A proposed optoelectronic instrument would identify targets rapidly, without need to radiate an interrogating signal, apply identifying marks to the targets, or equip the targets with transponders. The instrument was conceived as an identification, friend or foe (IFF) system in a battlefield setting, where it would be part of a targeting system for weapons, by providing rapid identification for aimed weapons to help in deciding whether and when to trigger them. The instrument could also be adapted to law-enforcement and industrial applications in which it is necessary to rapidly identify objects in view.
The instrument would comprise mainly an optical correlator and a neural processor (see figure). The inherent parallel-processing speed and capability of the optical correlator would be exploited to obtain rapid identification of a set of probable targets within a scene of interest and to define regions within the scene for the neural processor to analyze. The neural processor would then concentrate on each region selected by the optical correlator in an effort to identify the target. Depending on whether or not a target was recognized by comparison of its image data with data in an internal database on which the neural processor was trained, the processor would generate an identifying signal (typically, "friend" or "foe"). The time taken for this identification process would be less than the time needed by a human or robotic gunner to acquire a view of, and aim at, a target.
An optical correlator that has been under development for several years and that has been demonstrated to be capable of tracking a cruise missile might be considered a prototype of the optical correlator in the proposed IFF instrument. This optical correlator features a 512-by-512-pixel input image frame and operates at an input frame rate of 60 Hz. It includes a spatial light modulator (SLM) for video-to-optical image conversion, a pair of precise lenses to effect Fourier transforms, a filter SLM for digital-to-optical correlation-filter data conversion, and a charge-coupled device (CCD) for detection of correlation peaks. In operation, the input scene grabbed by a video sensor is streamed into the input SLM. Precomputed correlation-filter data files representative of known targets are then downloaded and sequenced into the filter SLM at a rate of 1,000 Hz. When there occurs a match between the input target data and one of the known-target data files, the CCD detects a correlation peak at the location of the target. Distortion-invariant correlation filters from a bank of such filters are then sequenced through the optical correlator for each input frame. The net result is the rapid preliminary recognition of one or a few targets.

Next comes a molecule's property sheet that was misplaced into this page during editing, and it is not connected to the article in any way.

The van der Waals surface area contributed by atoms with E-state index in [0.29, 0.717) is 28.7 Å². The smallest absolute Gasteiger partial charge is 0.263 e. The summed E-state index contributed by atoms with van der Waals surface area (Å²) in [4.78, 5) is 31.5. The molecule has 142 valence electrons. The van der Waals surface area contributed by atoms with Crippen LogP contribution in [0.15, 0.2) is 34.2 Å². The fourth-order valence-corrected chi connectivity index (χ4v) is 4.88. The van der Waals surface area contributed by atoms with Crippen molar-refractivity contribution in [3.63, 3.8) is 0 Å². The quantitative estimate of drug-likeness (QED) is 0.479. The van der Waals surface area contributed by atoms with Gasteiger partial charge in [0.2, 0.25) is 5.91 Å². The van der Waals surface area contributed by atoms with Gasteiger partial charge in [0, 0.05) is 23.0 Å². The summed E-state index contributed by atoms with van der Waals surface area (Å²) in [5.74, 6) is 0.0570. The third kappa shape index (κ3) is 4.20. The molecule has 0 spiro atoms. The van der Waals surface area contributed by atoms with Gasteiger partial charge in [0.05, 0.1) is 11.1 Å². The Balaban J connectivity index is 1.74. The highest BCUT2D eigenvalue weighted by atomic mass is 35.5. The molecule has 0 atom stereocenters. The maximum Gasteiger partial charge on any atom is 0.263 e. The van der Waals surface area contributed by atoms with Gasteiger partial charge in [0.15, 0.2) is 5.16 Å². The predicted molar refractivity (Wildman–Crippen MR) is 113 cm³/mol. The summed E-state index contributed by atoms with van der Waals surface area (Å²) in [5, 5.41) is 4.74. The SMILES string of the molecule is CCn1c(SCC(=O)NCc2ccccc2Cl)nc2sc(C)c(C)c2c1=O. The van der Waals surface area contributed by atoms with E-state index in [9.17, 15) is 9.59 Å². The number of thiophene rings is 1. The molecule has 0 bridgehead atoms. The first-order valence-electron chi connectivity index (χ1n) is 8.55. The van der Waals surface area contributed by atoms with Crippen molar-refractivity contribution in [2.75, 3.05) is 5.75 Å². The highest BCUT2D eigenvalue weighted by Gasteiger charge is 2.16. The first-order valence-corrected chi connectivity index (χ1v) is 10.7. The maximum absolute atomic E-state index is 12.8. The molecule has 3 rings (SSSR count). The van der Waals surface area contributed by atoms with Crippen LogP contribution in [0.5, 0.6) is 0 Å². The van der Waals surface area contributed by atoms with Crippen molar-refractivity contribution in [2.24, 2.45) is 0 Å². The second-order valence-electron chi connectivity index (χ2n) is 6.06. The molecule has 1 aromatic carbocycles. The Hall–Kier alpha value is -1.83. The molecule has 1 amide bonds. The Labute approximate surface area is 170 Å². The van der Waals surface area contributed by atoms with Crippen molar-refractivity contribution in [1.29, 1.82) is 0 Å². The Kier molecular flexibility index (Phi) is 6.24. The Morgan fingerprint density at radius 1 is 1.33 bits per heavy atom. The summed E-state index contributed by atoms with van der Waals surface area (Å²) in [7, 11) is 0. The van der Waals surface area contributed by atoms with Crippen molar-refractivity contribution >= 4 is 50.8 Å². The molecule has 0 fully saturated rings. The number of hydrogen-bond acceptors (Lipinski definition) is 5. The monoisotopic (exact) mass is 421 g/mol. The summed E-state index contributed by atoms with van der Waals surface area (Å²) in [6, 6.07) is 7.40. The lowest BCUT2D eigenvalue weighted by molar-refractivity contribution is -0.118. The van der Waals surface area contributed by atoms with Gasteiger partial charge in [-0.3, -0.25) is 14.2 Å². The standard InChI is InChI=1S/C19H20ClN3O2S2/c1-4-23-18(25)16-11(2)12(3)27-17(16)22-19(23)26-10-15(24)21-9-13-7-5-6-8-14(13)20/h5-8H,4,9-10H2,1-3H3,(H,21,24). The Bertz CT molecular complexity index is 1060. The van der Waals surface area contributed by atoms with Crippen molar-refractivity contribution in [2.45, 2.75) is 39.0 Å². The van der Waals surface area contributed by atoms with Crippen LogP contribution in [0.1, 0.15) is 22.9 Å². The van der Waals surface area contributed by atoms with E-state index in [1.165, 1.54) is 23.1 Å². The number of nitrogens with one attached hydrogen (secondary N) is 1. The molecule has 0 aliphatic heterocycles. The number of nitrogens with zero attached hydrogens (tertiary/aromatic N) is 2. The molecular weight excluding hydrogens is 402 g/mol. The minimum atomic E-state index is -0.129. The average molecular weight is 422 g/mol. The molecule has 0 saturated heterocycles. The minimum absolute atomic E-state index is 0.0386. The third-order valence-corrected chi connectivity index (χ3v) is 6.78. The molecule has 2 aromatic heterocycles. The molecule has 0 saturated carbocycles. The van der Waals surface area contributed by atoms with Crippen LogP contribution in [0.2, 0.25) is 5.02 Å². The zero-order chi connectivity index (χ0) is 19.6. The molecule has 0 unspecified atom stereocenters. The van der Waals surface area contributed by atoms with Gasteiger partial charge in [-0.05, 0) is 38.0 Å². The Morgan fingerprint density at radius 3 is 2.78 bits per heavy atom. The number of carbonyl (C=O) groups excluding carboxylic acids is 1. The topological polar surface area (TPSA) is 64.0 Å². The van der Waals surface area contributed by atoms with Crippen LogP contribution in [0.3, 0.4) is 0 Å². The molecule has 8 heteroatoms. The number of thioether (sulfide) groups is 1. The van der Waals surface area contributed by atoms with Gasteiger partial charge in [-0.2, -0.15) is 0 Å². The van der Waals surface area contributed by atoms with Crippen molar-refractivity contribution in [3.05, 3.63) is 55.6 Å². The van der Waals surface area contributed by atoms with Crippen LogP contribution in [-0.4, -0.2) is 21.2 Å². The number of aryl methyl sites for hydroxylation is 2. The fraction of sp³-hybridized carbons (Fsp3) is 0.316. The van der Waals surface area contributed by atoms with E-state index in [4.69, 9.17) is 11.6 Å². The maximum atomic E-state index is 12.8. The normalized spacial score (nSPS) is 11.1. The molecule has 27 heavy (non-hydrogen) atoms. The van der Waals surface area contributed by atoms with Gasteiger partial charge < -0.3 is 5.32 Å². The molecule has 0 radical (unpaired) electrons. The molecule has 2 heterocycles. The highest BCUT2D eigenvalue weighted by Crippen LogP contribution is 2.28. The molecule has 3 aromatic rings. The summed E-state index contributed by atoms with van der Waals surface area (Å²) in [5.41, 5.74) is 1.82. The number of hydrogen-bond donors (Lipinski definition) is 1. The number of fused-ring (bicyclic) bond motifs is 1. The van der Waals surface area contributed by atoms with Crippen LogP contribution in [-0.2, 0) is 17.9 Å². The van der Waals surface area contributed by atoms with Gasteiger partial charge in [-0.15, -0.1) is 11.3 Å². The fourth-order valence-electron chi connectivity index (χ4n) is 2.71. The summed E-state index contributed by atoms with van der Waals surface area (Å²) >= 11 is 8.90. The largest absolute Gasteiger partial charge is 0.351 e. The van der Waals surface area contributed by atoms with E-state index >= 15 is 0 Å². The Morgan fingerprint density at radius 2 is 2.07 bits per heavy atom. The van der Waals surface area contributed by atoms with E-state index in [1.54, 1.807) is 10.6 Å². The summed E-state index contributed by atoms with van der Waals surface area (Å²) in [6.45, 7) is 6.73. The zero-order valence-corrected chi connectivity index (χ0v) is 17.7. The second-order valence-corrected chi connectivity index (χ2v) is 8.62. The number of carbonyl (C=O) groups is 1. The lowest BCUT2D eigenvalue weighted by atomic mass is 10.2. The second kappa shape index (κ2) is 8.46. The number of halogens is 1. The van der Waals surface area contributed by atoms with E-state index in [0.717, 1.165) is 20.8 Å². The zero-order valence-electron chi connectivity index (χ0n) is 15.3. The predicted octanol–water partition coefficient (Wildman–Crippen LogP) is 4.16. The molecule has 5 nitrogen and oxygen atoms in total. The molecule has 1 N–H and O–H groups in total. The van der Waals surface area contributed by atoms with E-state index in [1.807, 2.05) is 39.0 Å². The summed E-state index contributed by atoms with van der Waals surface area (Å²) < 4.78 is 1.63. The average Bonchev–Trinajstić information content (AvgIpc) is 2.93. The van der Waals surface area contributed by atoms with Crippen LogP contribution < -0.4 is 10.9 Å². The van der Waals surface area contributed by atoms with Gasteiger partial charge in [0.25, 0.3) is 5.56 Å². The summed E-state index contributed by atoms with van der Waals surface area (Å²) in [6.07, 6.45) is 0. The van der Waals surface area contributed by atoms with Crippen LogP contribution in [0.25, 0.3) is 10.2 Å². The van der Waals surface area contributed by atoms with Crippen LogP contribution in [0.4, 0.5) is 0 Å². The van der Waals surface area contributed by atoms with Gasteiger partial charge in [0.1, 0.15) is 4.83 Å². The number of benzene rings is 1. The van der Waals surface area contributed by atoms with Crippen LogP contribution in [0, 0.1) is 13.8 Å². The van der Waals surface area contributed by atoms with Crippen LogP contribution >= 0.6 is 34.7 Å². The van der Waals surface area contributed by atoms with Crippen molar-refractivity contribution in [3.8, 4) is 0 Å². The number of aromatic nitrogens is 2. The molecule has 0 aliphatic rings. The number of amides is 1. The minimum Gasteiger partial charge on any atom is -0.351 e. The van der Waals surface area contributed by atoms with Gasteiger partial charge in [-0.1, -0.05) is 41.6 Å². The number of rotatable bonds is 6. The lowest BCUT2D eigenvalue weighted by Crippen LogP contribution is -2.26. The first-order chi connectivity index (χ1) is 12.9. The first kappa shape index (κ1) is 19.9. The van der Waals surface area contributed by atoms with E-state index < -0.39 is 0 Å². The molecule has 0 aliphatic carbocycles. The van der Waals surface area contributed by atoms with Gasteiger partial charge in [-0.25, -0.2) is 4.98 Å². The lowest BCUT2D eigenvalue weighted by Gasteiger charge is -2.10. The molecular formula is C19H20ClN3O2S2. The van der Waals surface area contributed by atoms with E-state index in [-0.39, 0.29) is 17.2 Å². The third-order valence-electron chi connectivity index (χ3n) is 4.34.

The output of the optical correlator would be fed to the neural processor for classification and identification of the preliminarily recognized targets. The neural processor could contain one or more analog and/or digital artificial neural networks, which are well suited for identification of targets by virtue of their fault tolerance and their capabilities for adaptation, classification of patterns, and complex learning. An analog neural processor with a parallel configuration that has been demonstrated to be capable of classifying hyperspectral images and patterns may be suitable as a prototype neural processor for this instrument.
This work was done by Philip Moynihan, Robert Van Steenburg, and Tien-Hsin Chao of Caltech for NASA's Jet Propulsion Laboratory. For further information, access the Technical Support Package (TSP) free on-line at www.techbriefs.com/tsp under the Electronics/Computers category.
This Brief includes a Technical Support Package (TSP).
Passive IFF: Autonomous Nonintrusive Rapid Identification of Friendly Assets
(reference NPO-30326) is currently available for download from the TSP library.
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